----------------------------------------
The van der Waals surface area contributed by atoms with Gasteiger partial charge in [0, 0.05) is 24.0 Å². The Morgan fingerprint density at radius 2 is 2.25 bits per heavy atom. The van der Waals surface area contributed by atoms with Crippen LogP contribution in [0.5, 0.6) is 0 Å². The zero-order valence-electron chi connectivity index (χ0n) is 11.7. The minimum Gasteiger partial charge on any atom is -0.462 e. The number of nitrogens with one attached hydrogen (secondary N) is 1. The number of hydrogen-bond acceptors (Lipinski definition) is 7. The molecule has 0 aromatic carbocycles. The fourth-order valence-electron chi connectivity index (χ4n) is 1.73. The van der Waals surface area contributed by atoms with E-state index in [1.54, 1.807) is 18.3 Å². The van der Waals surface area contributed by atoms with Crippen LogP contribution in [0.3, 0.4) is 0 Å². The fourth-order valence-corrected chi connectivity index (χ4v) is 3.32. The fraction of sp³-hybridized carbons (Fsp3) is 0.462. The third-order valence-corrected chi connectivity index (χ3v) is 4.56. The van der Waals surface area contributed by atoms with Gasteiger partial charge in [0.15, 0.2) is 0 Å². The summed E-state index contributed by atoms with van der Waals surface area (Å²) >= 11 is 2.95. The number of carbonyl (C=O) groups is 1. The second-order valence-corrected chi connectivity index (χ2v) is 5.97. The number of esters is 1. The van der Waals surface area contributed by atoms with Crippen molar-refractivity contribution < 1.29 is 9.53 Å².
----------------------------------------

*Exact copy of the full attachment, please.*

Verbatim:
The van der Waals surface area contributed by atoms with Gasteiger partial charge in [0, 0.05) is 24.0 Å². The Morgan fingerprint density at radius 2 is 2.25 bits per heavy atom. The van der Waals surface area contributed by atoms with Crippen LogP contribution in [0.5, 0.6) is 0 Å². The zero-order valence-electron chi connectivity index (χ0n) is 11.7. The minimum Gasteiger partial charge on any atom is -0.462 e. The number of nitrogens with one attached hydrogen (secondary N) is 1. The number of hydrogen-bond acceptors (Lipinski definition) is 7. The molecule has 0 aromatic carbocycles. The fourth-order valence-electron chi connectivity index (χ4n) is 1.73. The van der Waals surface area contributed by atoms with E-state index in [1.54, 1.807) is 18.3 Å². The van der Waals surface area contributed by atoms with Crippen LogP contribution in [0.3, 0.4) is 0 Å². The fourth-order valence-corrected chi connectivity index (χ4v) is 3.32. The fraction of sp³-hybridized carbons (Fsp3) is 0.462. The third-order valence-corrected chi connectivity index (χ3v) is 4.56. The van der Waals surface area contributed by atoms with Gasteiger partial charge in [0.15, 0.2) is 0 Å². The summed E-state index contributed by atoms with van der Waals surface area (Å²) >= 11 is 2.95. The number of carbonyl (C=O) groups is 1. The second-order valence-corrected chi connectivity index (χ2v) is 5.97. The number of esters is 1. The van der Waals surface area contributed by atoms with Crippen molar-refractivity contribution < 1.29 is 9.53 Å².